Avoiding this trope can be easy — just don’t write in genres that are likely to involve character death. Coming-of-age narratives, romances, sitcoms — none of those rely on a third-act tragic death scene, and in fact it can feel wildly off-tone if one is included. In this situations, you can avoid Bury Your Gays by simply understanding the tone of your own story. Does it actually add anything to the narrative to have a character tragically die, or is it just going to cause undue distress or confusion? Is there another way to accomplish the same goal without killing the character? Maybe one that’s more tonally consistent?

Of course, if you write in genres that feature actual threat of death to your characters, there’s always the chance a queer character’s life might legitimately be on the line. In these cases, I’d advise a few things.

Image of Tara's death from Buffy the Vampire Slayer. Willow, a white woman with red hair, holds Tara, a white woman with brown hair, as she lays dying. Willow wears a white blouse which is splattered with blood. Tara wears blue jeans and a blue sweater, and a bullet hole is visible on her chest.
Ah, yes, “a human death by human hands,” a well-established caveat to resurrection in a show where multiple main characters have died and been brought back. (/s) (Buffy the Vampire Slayer)

First, have multiple queer characters/couples. What sucks about Bury Your Gays is that it often comes for the one central character that’s queer, or else for half of the lone queer couple that exists in the narrative. The trope gets diluted, though, if you’ve got multiple queer people in your story — it doesn’t feel like a character died for being queer, since other queer people are perfectly fine. Still, though, this isn’t a free pass. If your respectable white cis gay couple lives happily ever after, but a queer Black nonbinary person is brutally murdered, maybe consider how you chose which of your queer characters was most disposable.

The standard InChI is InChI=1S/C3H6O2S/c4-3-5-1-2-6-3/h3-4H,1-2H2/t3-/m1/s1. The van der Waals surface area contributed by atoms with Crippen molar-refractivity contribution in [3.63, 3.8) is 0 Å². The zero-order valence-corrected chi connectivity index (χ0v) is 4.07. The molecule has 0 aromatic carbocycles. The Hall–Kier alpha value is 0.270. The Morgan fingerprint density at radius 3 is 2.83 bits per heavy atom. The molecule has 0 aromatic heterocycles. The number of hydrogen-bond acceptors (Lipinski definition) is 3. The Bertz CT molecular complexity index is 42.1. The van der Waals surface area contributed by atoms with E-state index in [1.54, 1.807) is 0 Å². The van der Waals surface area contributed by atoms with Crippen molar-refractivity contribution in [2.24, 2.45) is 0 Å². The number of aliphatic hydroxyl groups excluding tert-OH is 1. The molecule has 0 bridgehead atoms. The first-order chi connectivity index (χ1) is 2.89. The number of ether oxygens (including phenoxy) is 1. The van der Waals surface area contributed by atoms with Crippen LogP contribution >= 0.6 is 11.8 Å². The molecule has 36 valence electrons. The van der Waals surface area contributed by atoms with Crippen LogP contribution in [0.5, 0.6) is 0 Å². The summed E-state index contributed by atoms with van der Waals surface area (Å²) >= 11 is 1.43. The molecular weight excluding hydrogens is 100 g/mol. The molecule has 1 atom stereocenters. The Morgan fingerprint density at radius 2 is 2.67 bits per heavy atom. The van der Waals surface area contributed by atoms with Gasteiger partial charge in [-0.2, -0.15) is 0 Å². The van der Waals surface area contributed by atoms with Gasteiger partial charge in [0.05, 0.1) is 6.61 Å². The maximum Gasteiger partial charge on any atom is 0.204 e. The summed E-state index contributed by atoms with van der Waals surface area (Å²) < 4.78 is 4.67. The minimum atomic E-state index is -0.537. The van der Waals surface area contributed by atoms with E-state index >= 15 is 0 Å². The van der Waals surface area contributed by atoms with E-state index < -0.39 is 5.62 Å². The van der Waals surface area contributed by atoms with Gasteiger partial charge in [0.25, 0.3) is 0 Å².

Secondly, consider cause of death. If all your straight characters are killed in noble, honorable fights with complex enemies, but your one queer character is immolated over the course of six pages by a fiery hell demon that eats their soul and then wears their burnt corpse like a cheap suit — maybe consider why you feel the queer character is the one that deserved that treatment.

And finally, remember what it means to kill a character. Character death is absolutely not something to be taken lightly. You need to have an idea of how killing a character will impact everyone around that character, as well as your narrative as a whole. This video does a great job of explaining this, and understanding how you’re using death can help you avoid burying your gays. (See also OSP’s videos on fridging and fates worse than death. The first is often a glaring example of this trope; the other is sometimes used in an attempt to subvert the trope on a technicality and just makes things worse.)

Subverting Bury Your Gays can be a little tricky.

You can just not kill your queer character. This could be spicy in a horror film, where perhaps your “final girl” is queer and their queerness is, in fact, what helped them to survive. You can also fake out the audience, like Wynnona Earp accidentally did during the 2015 “Summer of Dead Lesbians” when Officer Haught was shot while wearing a bulletproof vest. That sort of thing can be a fun and surprising relief for queer audiences, but be careful not to overuse it!

If you’re working in spec fic, you can also remove the concept of death entirely — San Junipero is beautiful precisely because of how it transforms the deaths of its lesbian characters into an enduring story of immortal love and happiness.

Whether you subvert Bury Your Gays or just straight up avoid it, though, understanding the trope is essential for writing any queer character.